Community-level trait responses to nutrient enrichment.

(A–F) As predicted, the mean value for each information-processing trait was higher in the fertilized treatment (Fert) than in the unfertilized treatment (Con). Because the faster-growing organisms generally have more P-rich ribosomes, seston P:C ratio also increased after fertilizer treatment (as shown in panel [A]). Boxes show 25/75% quantiles, center horizontal lines show medians, and vertical lines show the data range. In panel (E), a community’s codon usage bias is the inverse mean effective number of codons (1/ENC) of a metagenome’s ribosomal protein sequences, with higher 1/ENC values indicating increased codon usage bias.

Genomic features that are indicative of adaptations for maintaining high rates of transcription and translation were also positively associated with fertilization. The per sequence occurrence rate of tRNA genes and the total number of tRNA genes per community were 93% and 64% higher, respectively, in the fertilized treatment than in the unfertilized treatment (p<0.001 and p=0.065 with R2 = 53%, respectively). The residuals after regressing the log number of tRNA genes and the log total number of reads per sample to control for differences in sequencing depth were also higher in the fertilized treatment than in the unfertilized treatment (p=0.087, R2 = 52%). Likewise, in the fertilized treatment, the per sequence occurrence rate of 16S rRNA genes and total number of rRNA operons per community were 119% and 86% higher, respectively (p<0.001 and p=0.096 with R2 = 50%, respectively). The residuals after regressing log number of rRNA operons versus log total number of reads per sample were also higher (p=0.038, R2 = 52%). Fertilization explained 65% of the co-variation in these two traits (number of rRNA operons and tRNA genes) along a single dimension, which was quantified by principal component analysis and provides a measure of protein synthesis capacity (p=0.031).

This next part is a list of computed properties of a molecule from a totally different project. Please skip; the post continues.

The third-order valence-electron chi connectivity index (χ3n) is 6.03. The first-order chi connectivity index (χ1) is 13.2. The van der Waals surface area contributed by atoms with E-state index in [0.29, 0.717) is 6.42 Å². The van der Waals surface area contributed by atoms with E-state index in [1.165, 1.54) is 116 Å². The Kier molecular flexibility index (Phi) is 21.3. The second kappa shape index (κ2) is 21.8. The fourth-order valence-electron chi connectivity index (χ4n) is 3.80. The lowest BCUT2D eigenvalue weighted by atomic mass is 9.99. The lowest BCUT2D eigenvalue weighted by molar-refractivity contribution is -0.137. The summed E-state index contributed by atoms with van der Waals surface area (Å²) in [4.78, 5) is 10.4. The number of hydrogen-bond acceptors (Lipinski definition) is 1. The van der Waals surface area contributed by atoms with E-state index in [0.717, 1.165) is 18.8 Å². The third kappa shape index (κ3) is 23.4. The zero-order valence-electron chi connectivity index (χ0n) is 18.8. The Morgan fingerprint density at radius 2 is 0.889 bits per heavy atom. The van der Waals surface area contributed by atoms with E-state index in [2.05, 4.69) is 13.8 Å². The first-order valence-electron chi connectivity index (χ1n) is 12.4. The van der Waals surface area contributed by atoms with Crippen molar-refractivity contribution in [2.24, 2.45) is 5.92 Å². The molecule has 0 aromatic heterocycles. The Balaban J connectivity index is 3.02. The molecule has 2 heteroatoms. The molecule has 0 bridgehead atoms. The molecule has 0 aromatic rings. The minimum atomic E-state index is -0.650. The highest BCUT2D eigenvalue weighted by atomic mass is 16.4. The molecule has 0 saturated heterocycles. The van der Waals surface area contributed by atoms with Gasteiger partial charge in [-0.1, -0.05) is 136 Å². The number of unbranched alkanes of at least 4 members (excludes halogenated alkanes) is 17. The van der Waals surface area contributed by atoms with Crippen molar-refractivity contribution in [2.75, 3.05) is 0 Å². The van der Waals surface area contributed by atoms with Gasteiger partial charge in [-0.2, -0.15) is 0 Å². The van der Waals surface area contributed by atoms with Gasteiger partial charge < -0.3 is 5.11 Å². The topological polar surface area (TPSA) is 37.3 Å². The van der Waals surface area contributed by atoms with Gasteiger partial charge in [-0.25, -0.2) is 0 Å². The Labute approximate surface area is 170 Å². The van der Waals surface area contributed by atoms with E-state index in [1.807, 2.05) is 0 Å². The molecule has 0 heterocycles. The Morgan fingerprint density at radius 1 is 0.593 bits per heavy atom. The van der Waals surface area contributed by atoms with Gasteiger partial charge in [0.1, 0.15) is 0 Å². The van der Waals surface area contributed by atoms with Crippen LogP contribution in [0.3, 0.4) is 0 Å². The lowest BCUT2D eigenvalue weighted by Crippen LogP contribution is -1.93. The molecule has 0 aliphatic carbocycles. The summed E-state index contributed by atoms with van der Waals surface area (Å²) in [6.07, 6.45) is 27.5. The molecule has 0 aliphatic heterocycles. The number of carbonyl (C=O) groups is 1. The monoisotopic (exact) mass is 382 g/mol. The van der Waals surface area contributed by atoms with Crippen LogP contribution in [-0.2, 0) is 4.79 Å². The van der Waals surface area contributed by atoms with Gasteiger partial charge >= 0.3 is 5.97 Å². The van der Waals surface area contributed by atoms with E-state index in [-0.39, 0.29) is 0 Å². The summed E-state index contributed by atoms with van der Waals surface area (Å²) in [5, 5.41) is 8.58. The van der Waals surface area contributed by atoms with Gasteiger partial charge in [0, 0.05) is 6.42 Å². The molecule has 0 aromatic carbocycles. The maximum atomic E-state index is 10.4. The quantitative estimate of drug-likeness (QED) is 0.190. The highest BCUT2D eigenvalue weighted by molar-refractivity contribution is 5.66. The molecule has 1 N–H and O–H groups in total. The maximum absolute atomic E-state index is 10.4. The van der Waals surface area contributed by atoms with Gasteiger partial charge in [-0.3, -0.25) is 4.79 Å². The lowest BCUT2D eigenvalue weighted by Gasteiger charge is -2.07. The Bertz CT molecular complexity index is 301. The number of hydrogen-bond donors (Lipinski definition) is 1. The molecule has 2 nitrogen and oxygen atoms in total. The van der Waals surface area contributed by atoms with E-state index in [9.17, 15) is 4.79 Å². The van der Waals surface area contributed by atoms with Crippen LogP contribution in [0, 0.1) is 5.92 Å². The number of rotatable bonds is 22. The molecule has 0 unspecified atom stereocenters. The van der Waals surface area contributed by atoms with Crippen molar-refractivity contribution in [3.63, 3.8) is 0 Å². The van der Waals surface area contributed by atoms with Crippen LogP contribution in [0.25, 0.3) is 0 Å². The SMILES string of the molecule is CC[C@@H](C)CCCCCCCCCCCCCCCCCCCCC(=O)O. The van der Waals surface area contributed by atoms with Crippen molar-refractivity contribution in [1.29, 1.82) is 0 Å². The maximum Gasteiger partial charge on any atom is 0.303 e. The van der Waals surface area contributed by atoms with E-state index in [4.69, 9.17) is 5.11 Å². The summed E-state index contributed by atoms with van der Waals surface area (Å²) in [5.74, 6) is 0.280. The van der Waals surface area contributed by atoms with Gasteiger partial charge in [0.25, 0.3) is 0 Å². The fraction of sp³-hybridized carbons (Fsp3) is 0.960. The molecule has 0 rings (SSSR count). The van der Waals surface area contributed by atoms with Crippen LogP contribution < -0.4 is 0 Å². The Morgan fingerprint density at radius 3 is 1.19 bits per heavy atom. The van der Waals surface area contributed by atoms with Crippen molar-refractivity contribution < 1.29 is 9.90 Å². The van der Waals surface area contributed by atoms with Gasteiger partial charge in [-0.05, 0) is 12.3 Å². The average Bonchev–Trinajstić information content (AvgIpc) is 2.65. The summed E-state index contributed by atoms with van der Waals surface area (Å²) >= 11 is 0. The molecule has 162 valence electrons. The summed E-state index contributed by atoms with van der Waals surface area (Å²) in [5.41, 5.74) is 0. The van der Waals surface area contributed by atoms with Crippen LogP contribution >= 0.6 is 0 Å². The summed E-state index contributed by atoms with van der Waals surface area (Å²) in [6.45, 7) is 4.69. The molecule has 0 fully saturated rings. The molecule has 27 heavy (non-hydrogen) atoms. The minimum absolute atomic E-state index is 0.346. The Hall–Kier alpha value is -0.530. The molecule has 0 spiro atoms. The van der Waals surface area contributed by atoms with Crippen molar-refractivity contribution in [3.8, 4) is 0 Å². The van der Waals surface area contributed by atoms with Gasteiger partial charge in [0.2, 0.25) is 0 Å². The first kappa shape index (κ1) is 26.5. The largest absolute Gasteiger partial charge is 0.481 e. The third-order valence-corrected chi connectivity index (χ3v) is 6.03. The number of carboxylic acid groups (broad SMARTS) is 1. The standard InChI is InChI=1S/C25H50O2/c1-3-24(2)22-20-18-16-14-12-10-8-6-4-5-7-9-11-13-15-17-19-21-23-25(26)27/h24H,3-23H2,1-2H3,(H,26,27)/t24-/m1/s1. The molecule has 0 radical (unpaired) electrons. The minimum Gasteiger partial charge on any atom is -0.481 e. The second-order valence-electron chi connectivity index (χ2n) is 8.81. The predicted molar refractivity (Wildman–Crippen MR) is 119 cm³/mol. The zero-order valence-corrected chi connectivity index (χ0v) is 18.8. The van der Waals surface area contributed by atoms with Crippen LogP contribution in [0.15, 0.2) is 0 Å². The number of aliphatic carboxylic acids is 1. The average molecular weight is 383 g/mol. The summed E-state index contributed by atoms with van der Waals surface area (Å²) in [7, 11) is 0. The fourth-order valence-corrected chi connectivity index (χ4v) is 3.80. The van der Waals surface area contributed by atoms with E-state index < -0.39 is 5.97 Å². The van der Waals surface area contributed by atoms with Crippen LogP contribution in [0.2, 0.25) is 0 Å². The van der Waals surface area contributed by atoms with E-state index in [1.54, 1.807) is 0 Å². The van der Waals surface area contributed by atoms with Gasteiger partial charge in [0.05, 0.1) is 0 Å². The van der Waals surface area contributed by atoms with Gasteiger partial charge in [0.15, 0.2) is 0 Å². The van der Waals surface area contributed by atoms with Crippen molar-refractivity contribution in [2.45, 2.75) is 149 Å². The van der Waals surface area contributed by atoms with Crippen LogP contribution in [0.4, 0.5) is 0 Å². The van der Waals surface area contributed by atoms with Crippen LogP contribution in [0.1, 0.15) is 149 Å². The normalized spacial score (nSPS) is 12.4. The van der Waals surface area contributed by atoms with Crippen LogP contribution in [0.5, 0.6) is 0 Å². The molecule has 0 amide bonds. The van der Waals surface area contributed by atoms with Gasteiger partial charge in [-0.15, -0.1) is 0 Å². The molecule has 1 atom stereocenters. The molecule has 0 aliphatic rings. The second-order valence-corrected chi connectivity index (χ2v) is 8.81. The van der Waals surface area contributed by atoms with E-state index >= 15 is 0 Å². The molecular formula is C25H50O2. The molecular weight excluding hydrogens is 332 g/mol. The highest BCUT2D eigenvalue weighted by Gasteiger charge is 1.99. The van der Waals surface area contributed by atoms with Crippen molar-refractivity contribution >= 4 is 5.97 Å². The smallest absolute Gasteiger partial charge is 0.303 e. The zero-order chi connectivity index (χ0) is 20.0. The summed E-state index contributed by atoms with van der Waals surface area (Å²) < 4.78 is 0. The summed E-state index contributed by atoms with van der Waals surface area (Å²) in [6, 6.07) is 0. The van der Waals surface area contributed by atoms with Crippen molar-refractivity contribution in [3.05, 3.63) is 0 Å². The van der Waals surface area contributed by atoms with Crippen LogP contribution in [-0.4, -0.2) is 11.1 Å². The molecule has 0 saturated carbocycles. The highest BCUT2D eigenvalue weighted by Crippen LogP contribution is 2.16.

Consistent with predictions, nutrient enrichment also increased codon usage bias in ribosomal protein genes according to two measures of codon usage bias—the effective number of codons (ENC) and ENC′ (Figure 1E and Figure 2). Values of ENC and ENC′ for genes vary inversely with the level of codon usage bias: from 20, which signifies extreme codon usage bias in which one codon is used exclusively for each of the amino acids encoded by a gene, to 61, which represents the case in which the use of alternative synonymous codons is equally likely (no codon usage bias). The mean ENC and ENC′ of ribosomal protein sequences detected in the metagenomes decreased with fertilization by 6.7% and 4.8%, respectively, indicating increased codon usage bias (ENC: p=0.018, R2 = 66%; ENC′: p=0.031, R2 = 55%). Median ENC and ENC′ were also lower in the fertilized treatment than in the unfertilized treatment (p=0.006, R2 = 75% and p=0.010; R2 = 75%), and Kolmogorov-Smirnoff tests indicated that the distributions of ENC and ENC′ in ribosomal protein sequences significantly differed between treatments (all p<0.01). In particular, as shown in Figure 2A and B, a greater frequency of sequences exhibited little-to-no codon usage bias (ENC and ENC′ values around 60–61) in the unfertilized communities (Figure 2), whereas in the fertilized treatment, there were notably higher numbers of ribosomal protein sequences with extremely high codon usage bias (ENC and ENC′ <~37).